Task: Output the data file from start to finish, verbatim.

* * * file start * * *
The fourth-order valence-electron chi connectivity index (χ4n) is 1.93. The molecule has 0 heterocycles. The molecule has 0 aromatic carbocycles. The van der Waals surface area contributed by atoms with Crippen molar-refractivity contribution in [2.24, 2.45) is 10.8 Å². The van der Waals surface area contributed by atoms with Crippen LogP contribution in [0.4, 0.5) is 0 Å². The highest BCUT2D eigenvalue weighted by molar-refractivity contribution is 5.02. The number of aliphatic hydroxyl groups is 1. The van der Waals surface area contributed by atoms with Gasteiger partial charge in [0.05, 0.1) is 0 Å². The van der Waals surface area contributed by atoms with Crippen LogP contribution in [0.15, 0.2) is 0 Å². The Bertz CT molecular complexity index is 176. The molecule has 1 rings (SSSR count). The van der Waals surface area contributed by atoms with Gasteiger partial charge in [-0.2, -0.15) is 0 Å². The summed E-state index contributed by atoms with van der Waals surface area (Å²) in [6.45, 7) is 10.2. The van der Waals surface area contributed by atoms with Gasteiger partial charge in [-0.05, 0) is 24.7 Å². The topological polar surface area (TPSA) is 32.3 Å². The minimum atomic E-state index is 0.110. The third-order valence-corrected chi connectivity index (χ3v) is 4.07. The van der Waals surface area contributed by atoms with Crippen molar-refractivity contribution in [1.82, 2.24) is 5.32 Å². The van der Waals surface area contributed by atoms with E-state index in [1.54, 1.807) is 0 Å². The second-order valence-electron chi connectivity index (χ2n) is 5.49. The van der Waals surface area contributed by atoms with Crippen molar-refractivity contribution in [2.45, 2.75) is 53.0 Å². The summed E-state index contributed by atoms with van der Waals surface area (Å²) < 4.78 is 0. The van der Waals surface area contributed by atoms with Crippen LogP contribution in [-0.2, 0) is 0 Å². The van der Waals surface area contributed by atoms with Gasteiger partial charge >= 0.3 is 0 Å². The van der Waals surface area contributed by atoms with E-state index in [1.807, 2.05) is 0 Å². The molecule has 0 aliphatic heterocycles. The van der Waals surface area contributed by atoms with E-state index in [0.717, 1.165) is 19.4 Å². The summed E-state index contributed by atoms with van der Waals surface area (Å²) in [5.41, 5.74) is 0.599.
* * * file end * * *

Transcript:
The fourth-order valence-electron chi connectivity index (χ4n) is 1.93. The molecule has 0 heterocycles. The molecule has 0 aromatic carbocycles. The van der Waals surface area contributed by atoms with Crippen molar-refractivity contribution in [2.24, 2.45) is 10.8 Å². The van der Waals surface area contributed by atoms with Crippen LogP contribution in [0.4, 0.5) is 0 Å². The highest BCUT2D eigenvalue weighted by molar-refractivity contribution is 5.02. The number of aliphatic hydroxyl groups is 1. The van der Waals surface area contributed by atoms with Gasteiger partial charge in [0.05, 0.1) is 0 Å². The van der Waals surface area contributed by atoms with Crippen LogP contribution in [0.15, 0.2) is 0 Å². The Bertz CT molecular complexity index is 176. The molecule has 1 rings (SSSR count). The van der Waals surface area contributed by atoms with Gasteiger partial charge in [-0.2, -0.15) is 0 Å². The summed E-state index contributed by atoms with van der Waals surface area (Å²) in [6.45, 7) is 10.2. The van der Waals surface area contributed by atoms with Gasteiger partial charge in [-0.05, 0) is 24.7 Å². The topological polar surface area (TPSA) is 32.3 Å². The minimum atomic E-state index is 0.110. The third-order valence-corrected chi connectivity index (χ3v) is 4.07. The van der Waals surface area contributed by atoms with Crippen molar-refractivity contribution in [1.82, 2.24) is 5.32 Å². The van der Waals surface area contributed by atoms with E-state index in [1.54, 1.807) is 0 Å². The second-order valence-electron chi connectivity index (χ2n) is 5.49. The van der Waals surface area contributed by atoms with Crippen molar-refractivity contribution in [2.45, 2.75) is 53.0 Å². The summed E-state index contributed by atoms with van der Waals surface area (Å²) < 4.78 is 0. The van der Waals surface area contributed by atoms with Crippen LogP contribution in [-0.2, 0) is 0 Å². The van der Waals surface area contributed by atoms with Gasteiger partial charge >= 0.3 is 0 Å². The van der Waals surface area contributed by atoms with E-state index in [1.807, 2.05) is 0 Å². The molecule has 0 aliphatic heterocycles. The van der Waals surface area contributed by atoms with E-state index in [0.717, 1.165) is 19.4 Å². The summed E-state index contributed by atoms with van der Waals surface area (Å²) in [5.41, 5.74) is 0.599.